This question is related to Law.SE, although for a very short description I'll put it here: software, in general, is not protected by a patent. A Patent forbids individual creation, whereas Copyright just forbids copying. The differences being, a Patent usually protects a very smart but simple idea which is trivial to copy once you've seen it. A Copyright protects works which take effort to produce (hey I spend many hours to create this, you can't just copy it for your own without attributing me).
Now with the laws aside, you have to look at the contracts with your clients. For corporations that are used to contract out IT projects, one of the following is usually written in the contract:
- Client will purchase software license from vendor directly. The software will not be modified.
- Contractor will purchase software license from vendor on behalf on the client. The software will not be modified.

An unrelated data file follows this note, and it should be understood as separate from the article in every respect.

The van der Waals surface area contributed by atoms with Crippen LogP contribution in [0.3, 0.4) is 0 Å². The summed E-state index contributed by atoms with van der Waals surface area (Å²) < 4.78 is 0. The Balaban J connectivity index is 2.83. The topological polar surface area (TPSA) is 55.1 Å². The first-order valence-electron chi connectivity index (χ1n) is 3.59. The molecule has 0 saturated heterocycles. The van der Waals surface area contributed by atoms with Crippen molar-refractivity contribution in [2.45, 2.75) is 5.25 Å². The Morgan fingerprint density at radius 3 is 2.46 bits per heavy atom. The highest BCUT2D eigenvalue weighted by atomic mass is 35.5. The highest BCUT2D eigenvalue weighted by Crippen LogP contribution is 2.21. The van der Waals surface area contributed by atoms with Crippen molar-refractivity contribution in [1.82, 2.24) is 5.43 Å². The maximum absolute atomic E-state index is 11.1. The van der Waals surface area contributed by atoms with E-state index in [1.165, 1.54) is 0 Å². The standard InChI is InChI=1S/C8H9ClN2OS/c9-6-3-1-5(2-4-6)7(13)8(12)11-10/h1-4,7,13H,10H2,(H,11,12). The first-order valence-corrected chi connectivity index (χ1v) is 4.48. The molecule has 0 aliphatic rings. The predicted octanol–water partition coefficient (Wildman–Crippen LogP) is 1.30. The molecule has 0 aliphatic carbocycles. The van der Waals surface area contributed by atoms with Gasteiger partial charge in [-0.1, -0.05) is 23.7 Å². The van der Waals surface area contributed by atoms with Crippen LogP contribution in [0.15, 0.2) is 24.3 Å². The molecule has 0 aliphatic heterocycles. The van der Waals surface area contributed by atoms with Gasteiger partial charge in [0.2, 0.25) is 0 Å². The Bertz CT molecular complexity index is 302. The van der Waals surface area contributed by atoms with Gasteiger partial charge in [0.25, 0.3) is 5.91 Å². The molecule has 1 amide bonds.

- Contractor delivers customized software to client.
If it is case (3), the contract will usually go on with a clause like this: "the contractor is responsible for obtaining all software licenses and should include the prices in the quotation. The contractor shall ensure that the delivered work does not infringe any copyright". So there goes your liability.
Do you need an insurance for that? I've never heard of anyone doing that, honestly. The license of software or third-party libraries (whether open-source or not) are usually clearly stated. The license agreement would indicate whether it is acceptable to use it for commercial purpose. Many developer tools would also have "Personal" and "Commercial" licenses to choose from, making the choice pretty obvious. So in the event of an infringement, it'd mostly be argued as "intentional breach of software license agreement", which I'm not sure if insurance companies would like to accept for a claim.